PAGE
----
Taliban's first enemy: women

October 12, 2001|By Ellen Goodman

BOSTON - From time to time you see one cross the screen. A spectral heap of humanity covered head to toe. You've been told that there is a woman under the burka, but there is no way to know. There is, after all, no public face on the women of Afghanistan. Nor is there any public voice. Laughing out loud is illegal. Singing is a crime.

From the very beginning, when the Taliban victory was welcomed by some as a promise of stability, this was the prime target of their campaign against unbelievers, against modern life and against the "West."

The fundamental enemy of their fundamentalism took the female form.

The victims of their harshest internal terrorism were women, forbidden to work, banned from school, beaten for an exposed ankle, stoned for a lark. The female half of the population was placed under virtual house arrest, or if you prefer, slavery.

Now we see the Islamic fundamentalist attitudes toward women in new forms.

In the will that one terrorist left behind ordering that "women are to be neither present at the funeral nor appear themselves sometime later at my grave." In the promise that "martyrs" in this jihad will secure a place in heaven - with 72 virgins to serve them.

Is "misogyny" too weak a word? Does "patriarchy" - sprinkled so liberally in Western feminism - pale beside the real thing?

For well over a century, arguments about tradition and change have taken place over women's bodies and women's rights.

It has happened in Afghanistan ever since the 1920s, when the reformist Afghan King Amanullah called upon the queen to remove her veil before a meeting of tribal elders, helping unite a rebellion against him.

It has happened there since the 1980s, when educated Afghan women were demonized as Soviet stooges.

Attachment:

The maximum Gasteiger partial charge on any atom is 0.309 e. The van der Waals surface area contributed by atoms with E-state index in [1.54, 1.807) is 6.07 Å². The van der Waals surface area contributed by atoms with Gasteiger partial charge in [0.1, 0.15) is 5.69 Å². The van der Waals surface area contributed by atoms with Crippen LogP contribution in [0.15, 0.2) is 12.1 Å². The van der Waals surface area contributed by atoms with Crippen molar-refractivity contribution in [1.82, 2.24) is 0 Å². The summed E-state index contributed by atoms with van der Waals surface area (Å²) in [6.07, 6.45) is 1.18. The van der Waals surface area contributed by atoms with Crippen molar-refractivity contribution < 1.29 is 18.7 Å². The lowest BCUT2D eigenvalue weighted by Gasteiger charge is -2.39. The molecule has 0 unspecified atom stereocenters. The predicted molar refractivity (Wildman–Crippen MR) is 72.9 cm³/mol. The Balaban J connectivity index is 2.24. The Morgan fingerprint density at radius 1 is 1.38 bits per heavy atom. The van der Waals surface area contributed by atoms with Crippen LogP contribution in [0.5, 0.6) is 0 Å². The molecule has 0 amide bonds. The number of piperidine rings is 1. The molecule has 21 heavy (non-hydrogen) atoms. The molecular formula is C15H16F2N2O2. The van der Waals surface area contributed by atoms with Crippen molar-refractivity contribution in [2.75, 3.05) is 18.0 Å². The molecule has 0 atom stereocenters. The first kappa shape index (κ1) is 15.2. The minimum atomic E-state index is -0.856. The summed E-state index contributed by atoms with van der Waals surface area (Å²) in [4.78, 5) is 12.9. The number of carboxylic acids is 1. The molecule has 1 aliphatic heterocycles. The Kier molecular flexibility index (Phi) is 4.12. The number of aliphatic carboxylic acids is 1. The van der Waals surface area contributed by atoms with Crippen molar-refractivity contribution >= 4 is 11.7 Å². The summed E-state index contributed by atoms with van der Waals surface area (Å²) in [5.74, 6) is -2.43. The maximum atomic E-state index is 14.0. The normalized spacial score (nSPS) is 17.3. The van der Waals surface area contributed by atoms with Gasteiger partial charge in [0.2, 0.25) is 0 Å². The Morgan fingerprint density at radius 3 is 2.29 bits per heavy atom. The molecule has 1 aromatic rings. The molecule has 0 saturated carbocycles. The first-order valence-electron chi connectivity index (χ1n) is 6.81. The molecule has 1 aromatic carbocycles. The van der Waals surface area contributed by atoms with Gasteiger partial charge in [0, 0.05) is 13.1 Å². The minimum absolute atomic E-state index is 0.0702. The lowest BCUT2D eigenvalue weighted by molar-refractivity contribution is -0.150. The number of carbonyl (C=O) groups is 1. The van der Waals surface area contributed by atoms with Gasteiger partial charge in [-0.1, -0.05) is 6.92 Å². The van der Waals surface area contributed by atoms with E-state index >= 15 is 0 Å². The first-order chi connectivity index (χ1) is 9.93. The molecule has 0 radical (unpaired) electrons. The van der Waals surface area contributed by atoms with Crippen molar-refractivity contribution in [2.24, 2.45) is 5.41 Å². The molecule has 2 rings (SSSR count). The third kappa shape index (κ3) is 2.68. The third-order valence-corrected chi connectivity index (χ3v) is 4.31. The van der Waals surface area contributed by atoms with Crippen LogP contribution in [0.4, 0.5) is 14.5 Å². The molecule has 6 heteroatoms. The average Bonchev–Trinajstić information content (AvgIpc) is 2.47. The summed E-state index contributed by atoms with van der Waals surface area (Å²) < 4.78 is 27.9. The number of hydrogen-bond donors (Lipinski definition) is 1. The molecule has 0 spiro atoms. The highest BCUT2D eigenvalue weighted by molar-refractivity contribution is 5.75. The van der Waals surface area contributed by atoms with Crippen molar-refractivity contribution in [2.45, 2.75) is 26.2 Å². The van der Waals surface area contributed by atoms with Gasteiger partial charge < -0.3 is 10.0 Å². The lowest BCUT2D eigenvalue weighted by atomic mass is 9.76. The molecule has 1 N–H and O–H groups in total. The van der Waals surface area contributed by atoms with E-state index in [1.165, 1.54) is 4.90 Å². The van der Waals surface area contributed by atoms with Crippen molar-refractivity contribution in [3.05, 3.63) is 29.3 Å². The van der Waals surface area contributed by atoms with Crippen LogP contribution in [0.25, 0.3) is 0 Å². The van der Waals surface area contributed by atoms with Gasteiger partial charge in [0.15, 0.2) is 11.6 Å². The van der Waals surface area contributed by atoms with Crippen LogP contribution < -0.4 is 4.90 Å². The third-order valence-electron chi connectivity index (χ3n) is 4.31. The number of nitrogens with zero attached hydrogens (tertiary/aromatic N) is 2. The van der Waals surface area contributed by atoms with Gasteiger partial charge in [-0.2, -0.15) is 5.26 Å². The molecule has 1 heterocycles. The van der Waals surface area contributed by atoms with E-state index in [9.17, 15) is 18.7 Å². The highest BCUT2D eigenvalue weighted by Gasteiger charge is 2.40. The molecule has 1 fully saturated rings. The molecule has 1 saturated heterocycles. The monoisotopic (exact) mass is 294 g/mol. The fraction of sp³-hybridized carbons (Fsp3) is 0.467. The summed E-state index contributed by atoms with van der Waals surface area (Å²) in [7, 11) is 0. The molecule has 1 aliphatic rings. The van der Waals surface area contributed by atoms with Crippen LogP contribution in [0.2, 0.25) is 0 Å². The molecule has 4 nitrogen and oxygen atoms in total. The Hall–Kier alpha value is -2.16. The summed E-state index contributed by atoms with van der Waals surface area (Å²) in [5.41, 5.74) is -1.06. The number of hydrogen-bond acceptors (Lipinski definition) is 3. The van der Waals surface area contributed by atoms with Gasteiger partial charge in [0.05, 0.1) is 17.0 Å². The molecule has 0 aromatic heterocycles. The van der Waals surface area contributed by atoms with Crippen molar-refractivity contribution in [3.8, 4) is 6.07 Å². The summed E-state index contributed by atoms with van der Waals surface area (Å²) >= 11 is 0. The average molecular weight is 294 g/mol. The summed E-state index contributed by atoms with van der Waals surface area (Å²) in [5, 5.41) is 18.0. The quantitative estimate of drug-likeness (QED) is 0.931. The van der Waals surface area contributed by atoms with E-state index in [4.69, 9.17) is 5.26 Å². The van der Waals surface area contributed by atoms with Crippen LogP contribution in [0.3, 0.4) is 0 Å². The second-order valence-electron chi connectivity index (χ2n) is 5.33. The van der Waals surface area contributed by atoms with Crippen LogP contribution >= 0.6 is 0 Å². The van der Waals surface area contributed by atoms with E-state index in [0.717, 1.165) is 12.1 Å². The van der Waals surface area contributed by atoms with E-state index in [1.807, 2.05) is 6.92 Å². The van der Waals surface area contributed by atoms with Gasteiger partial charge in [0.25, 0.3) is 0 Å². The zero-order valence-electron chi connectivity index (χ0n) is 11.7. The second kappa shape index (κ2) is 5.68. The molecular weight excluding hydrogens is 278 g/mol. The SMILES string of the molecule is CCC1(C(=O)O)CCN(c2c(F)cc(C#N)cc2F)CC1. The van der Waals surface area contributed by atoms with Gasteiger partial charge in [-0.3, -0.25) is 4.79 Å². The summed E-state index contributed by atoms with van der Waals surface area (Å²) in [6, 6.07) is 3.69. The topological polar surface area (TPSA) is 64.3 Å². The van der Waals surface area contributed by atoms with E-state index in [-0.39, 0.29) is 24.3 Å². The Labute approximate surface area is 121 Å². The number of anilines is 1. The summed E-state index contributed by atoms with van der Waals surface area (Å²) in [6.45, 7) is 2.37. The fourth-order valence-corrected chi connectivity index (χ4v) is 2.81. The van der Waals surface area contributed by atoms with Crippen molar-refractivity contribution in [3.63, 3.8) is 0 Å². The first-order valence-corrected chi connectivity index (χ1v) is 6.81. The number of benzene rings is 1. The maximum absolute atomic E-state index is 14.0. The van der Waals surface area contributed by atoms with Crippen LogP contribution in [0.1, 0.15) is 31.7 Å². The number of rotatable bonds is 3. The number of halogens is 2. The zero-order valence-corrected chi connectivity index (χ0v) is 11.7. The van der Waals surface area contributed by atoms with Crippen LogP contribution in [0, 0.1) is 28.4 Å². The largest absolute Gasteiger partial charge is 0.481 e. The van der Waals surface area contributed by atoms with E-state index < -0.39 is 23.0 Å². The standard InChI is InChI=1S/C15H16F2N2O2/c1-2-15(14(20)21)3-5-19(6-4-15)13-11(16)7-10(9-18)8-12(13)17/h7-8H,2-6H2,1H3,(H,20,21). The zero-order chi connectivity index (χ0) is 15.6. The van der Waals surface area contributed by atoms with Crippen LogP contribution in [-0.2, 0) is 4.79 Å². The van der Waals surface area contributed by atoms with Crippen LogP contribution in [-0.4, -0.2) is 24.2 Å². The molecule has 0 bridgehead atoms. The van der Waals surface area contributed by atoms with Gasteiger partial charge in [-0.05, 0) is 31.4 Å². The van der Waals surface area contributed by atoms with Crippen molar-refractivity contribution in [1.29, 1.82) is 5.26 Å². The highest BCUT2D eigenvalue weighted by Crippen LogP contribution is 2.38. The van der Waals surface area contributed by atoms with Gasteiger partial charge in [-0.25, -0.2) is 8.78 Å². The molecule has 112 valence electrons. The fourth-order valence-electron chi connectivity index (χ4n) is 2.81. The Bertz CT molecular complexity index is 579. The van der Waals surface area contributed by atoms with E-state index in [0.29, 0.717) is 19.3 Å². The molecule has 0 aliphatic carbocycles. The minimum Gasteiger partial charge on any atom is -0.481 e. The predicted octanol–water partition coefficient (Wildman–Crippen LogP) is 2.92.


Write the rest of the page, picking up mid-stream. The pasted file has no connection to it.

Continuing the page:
But it's not just Afghanistan and not just Islam that have seen women as the symbol of life spinning out of control. Lynn Freedman, a public health professor at Columbia, talks about a "family resemblance" between fundamentalisms. All of them.

If fundamentalism, she says, "can be seen as, in part, a reaction to a sense of dislocation and a sense that their own culture is under siege, often women become the symbol of that. Women out of control are a symbol of their own situation out of control."

Indeed, in every text and every tradition, from Baptist to Buddhist, we can pick and choose references to support women's equality or to prove their inferiority. "It's a misconception that fundamentalism is going back to some agreed-upon pristine tradition," says Ms. Freedman. Pick and choose we do.

Every religion - Islam included - has its own long history of women activists. At the same time, fundamentalist Christians designate the male as head of household and fundamentalist Jews ban women from the Wailing Wall.

Says human-rights activist Charlotte Bunch, "Each of the fundamentalisms has a way of wanting women to stay subordinate."

Right now there is, of course, nothing to rival the regime or the repression in Afghanistan. An Afghan women's rights group operating out of Pakistan puts it best on its Web site, www.rawa.org: "Thank you for visiting the homepage of the most oppressed women in the world." It is a sorry but accurate distinction.

So today, in what we call "the homeland," America is finally staking out women's rights as part of the moral high ground in the struggle against terrorism. But internationally, I am afraid, we still tiptoe around the subject of subjugation.

In the first shaky weeks of this war, we are making friends with the enemy of our enemy.

This Northern Alliance may allow its women to go to school and to shop in public and to ride in the back of a truck if they have permission.

But need it be said that these men are to the Taliban as the benign slaveholder is to the vicious slaveholder?

From the day that terrorist planes hit their targets, and Americans asked why, the president answered: They hate freedom. He has said more than once that we are in a struggle for freedom.

Now, catching a glimpse of the dehumanized shapes crossing the television screen, we know that freedom includes the women who form a mute and invisible backdrop to their own history.

Ellen Goodman is a columnist for the Boston Globe. She can be reached via e-mail at ellengoodman@globe.com.

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